Posted in writing

Intro to “I Want to Tell You” by Ciarán West

 

child-abduction-on-the-rise-in-lahore-1d588f5625ef9c9ec51831a466ee149dHello, people. In addition to the announcement that More Than Words (Boys of Summer 3, Electric Boogaloo) is out on Valentine’s Day, here is a sneak peak of a new CW novel you didn’t even know was in the pipeline. Enjoy!

I Want to Tell You

By Ciarán West

 

 

 

 

One

The sun never comes into her bedroom. He has done something to her window; bricks on the outside, then wood between the bricks and the glass. Because glass can be broken and wood can be broken, if you try a little harder, but bricks are things you can’t break, without some sort of machine, she thinks. Even at eleven years old, she knows there is something important about the bricks. He and she can’t be in a place with other houses around them. Someone would ask questions. A neighbour would say:

“Hey there, why are you putting bricks in front of your window?”

and he would have to answer them. Because the bricks weren’t there the first night, or the second night. He had only put them there when she tried to break the window when he used the bathroom, on the third day. And anyway, she never hears him talk to a neighbour, or to anyone. So, they mustn’t be in the city, she thinks. Maybe in the countryside, where the farms are, and the forests, and where her dog, Scout, went to live, two years before, when he got sick. They didn’t tell her what kind of sick Scout was, just that he would be better off in the fresh country air. She still misses him. A lot.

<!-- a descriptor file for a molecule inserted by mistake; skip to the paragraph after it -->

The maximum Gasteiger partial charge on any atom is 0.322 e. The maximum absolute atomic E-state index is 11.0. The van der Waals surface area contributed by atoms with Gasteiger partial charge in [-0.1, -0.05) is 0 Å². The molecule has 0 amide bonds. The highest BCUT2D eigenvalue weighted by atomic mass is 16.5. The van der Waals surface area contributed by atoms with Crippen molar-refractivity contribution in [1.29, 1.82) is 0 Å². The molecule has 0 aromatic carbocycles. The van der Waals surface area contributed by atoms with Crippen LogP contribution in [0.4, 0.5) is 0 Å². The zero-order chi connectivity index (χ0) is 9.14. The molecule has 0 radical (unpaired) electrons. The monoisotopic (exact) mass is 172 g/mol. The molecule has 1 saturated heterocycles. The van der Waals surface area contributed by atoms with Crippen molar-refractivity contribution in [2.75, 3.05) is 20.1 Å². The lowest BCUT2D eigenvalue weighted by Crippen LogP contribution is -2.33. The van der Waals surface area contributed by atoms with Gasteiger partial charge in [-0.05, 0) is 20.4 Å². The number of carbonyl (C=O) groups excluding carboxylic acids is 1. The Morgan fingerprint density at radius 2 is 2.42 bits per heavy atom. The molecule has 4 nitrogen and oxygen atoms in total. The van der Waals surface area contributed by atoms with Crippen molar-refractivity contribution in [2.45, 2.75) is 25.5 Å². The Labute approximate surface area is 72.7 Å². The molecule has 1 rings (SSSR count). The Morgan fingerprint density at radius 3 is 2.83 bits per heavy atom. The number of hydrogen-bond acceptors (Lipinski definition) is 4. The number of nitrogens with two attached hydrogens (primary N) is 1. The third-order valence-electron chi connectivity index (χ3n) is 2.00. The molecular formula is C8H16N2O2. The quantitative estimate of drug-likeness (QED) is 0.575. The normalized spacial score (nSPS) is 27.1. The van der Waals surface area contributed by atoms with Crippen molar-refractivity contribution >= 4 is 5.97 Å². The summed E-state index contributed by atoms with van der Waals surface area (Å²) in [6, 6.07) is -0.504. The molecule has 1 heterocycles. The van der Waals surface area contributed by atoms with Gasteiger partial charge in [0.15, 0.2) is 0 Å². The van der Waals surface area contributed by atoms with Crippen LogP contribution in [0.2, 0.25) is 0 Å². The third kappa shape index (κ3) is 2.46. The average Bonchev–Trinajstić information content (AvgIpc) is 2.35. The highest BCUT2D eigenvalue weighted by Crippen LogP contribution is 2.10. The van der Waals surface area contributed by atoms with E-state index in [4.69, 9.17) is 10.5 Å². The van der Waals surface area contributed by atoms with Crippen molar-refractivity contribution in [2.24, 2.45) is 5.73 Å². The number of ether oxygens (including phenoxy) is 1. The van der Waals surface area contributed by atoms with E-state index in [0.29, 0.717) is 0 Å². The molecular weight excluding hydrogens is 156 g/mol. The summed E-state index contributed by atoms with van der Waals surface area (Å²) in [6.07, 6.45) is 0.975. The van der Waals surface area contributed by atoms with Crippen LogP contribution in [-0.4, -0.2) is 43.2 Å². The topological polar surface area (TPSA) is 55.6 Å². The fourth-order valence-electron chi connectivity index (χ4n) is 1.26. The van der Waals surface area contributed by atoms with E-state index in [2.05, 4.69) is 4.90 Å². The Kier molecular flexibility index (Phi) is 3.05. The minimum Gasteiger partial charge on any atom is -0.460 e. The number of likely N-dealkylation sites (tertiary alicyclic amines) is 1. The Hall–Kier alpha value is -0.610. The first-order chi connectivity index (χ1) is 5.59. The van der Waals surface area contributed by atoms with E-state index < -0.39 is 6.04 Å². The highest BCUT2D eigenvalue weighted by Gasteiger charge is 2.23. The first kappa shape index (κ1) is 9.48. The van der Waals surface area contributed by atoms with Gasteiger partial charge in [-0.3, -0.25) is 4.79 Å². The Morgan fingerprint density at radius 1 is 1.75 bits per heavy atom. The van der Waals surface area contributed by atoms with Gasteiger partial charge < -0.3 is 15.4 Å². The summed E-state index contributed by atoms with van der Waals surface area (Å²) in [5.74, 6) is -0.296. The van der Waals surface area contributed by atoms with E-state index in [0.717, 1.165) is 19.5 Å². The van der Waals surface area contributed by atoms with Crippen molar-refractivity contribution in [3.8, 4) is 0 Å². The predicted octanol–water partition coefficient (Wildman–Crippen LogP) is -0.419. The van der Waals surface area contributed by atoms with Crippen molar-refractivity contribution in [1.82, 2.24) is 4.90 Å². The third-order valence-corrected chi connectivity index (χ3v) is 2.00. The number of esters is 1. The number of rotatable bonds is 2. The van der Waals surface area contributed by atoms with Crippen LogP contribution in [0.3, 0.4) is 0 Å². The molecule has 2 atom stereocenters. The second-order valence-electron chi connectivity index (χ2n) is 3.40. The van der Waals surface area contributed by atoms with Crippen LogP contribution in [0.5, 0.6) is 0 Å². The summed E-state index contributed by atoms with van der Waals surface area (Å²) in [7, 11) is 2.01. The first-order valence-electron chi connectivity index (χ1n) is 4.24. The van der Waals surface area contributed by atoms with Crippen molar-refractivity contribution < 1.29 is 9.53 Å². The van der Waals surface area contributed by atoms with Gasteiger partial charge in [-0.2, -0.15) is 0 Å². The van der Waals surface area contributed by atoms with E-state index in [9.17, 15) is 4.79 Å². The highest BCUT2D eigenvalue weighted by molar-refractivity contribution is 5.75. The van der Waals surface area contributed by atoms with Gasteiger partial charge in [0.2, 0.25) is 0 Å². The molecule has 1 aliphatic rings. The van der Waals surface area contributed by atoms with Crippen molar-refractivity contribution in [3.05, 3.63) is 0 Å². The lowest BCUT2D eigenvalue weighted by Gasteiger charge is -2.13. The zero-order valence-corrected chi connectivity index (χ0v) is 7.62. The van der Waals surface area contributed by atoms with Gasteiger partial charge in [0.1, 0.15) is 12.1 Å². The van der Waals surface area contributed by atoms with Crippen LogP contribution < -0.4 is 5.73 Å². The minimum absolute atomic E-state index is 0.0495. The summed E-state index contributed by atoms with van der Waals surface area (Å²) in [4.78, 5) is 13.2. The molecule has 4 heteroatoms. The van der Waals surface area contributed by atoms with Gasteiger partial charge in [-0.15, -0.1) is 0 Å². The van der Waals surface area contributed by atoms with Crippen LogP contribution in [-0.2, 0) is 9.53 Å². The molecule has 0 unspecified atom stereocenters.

He doesn’t leave her by herself anymore to break windows. Now he uses the bracelets. He calls them the bracelets, but she knows they’re called handcuffs. Police use them, to keep bad people from running away. She isn’t bad. But she does want to run away. He tells her that she can’t run away. He tells her she can go when he goes, but she doesn’t know what this means, and when she asks him he never gives her an answer, except for:

“Soon,”

and she doesn’t believe him that it will be soon, or that he will let her go, or that he will go. But he won’t tell her any more when she asks him, so she doesn’t know what to believe. But she will run away, she thinks, if she gets a chance. But she doesn’t think she will get a chance. So maybe she should believe him when she tells her:

“Soon.”